For Devils on the go, ASU Mobile gets you there

August 11, 2011

The official iPhone mobile app of Arizona State University has gone live – giving the ASU community easy and enjoyable mobile access to the university.

The ASU iPhone app can be downloaded for free in the iTunes App Store. Just in time for the start of the new semester, the app offers campus tours, integrated GPS maps and parking information. The app also offers ASU polls, new and events, social networking and access to My ASU and critical ASU student services. Download Full Image

Straxis Technology developed the app for ASU in collaboration with the university. They also are the developers of ASU’s new private social network, Devil2Devil. 

"We realize how mobile devices are changing the way students want to access university info," said Matt Rapp, ASU web application lead developer. "Our mobile website and mobile apps put that info right in the palm of their hands – wherever they are."

The iPhone app is the latest in mobile offerings from ASU. Earlier this year, the university released a free ASU Android app and ASU Mobile, a mobile version of ASU’s most popular webpages.  All of the mobile interfaces create immediate access to such information as admissions, financial assistance, library and directories.

"Like many universities, our mobile app lets you view maps, news and events," Rapp said. "But, we've taken it a step further and let our students log in to access their personalized info, such as their class schedule, book list, class announcements … and the list keeps growing."

Users are encouraged to provide feedback on the mobile applications, so university developers know how the app might be improved. Feedback buttons are included in each interface.

For more information, visit ASU Mobile at

Britt Lewis

Communications Specialist, ASU Library

Law professor's article published in 'Personalized Medicine'

August 11, 2011

An article by Gary Marchant, Sandra Day O'Connor College of Law Lincoln Professor of Emerging Technologies, Law and Ethics, about the increasing vulnerability to liability that doctors are being exposed to from personalized medicine, has been published in the journal Personalized Medicine.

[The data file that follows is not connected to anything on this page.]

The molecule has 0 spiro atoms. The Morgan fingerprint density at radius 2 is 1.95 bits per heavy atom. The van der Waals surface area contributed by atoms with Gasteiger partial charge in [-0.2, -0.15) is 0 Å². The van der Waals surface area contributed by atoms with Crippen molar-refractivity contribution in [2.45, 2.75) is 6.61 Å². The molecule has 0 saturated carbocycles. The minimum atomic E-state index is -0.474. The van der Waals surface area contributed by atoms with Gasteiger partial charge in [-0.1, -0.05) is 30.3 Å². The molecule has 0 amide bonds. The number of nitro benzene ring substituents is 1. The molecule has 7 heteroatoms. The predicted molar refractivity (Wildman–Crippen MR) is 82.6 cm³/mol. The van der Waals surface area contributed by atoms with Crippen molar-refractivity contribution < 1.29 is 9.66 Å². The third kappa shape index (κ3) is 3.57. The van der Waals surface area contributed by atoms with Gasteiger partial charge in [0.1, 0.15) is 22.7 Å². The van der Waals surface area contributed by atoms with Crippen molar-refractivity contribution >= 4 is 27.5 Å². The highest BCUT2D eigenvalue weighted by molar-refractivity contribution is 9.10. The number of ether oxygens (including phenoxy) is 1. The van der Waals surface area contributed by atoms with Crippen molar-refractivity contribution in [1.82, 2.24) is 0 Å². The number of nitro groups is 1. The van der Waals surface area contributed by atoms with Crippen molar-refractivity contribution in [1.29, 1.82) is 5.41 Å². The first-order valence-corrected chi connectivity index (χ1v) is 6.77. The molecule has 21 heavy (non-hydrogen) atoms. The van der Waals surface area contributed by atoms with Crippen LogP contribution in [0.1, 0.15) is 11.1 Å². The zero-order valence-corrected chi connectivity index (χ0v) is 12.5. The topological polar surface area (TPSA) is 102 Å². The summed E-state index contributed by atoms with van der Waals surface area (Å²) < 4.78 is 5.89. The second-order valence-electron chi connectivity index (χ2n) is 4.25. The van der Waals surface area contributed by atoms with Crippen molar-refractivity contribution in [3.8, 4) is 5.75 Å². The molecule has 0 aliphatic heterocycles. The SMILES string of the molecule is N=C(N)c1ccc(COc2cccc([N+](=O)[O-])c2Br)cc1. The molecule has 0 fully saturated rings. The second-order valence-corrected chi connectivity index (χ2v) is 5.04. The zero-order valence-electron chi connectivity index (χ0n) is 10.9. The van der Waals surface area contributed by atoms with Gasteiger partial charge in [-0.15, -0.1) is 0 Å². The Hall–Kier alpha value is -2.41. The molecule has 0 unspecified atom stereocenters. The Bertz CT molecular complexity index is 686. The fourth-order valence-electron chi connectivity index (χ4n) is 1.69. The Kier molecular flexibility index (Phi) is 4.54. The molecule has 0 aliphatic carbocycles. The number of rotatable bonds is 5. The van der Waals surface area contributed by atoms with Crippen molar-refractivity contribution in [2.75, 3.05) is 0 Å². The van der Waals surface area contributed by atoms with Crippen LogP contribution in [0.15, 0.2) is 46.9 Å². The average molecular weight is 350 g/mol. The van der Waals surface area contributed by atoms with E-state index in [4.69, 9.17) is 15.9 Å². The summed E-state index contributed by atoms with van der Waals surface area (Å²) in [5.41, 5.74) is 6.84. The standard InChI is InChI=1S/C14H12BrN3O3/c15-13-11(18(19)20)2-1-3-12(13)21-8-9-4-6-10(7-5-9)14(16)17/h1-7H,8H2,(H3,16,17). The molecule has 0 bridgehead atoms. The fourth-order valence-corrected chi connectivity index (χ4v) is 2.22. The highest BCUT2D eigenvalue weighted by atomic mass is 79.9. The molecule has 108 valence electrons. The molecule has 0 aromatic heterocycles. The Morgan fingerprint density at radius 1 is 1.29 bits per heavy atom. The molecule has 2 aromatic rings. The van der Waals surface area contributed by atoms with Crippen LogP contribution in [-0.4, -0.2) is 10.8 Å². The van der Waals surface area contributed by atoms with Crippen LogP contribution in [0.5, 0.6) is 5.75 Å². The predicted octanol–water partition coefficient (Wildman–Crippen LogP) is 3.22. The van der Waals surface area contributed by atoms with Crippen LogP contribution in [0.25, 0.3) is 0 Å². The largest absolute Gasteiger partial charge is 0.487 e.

The article, “Physician liability: the next big thing for personalized medicine?” was co-authored by Douglas E. Campos-Outcalt, a clinical professor at the University of Arizona, and Rachel Lindor (Class of 2011), a student in the College of Law’s MD/JD program with Mayo Medical School. Gary Marchant Download Full Image

The authors predict that liability is likely to be a major driver for the future direction and implementation of personalized medicine, which is defined as the prevention, detection and treatment of disease that takes into account a person’s unique genetic profile. They assert it will spur the adoption of genetic tests and other pharmacogenomic technologies, in some cases appropriately, and in other cases prematurely or as inefficient defensive medicine.

Physicians, they write, will be at the greatest risk due to their lack of defenses, limited experience in dealing with genetics and the growing disparities within the profession in implementing new medical technologies. Their liability often will be unpredictable and influential in changing medical practice, say the authors, emphasizing the importance of anticipating and attempting to prevent liability risks to minimize their disruptive impact.

Marchant is the Executive Director of the Center for Law, Science & Innovation at the College of Law. His research interests include the use of genetic information in environmental regulation, risk and the precautionary principle, legal aspects of personalized medicine, and regulation of emerging technologies such as nanotechnology, neuroscience and biotechnology. Marchant teaches courses in Environmental Law, Law, Science & Technology, Genetics and the Law, Biotechnology: Science, Law and Policy, and Nanotechnology Law & Policy. He is a Senior Sustainability Scientist in the ASU Global Institute of Sustainability, Associate Director of the ASU Origins Initiative and a professor in ASU’s School of Life Sciences.

Janie Magruder,
Office of Communications, College of Law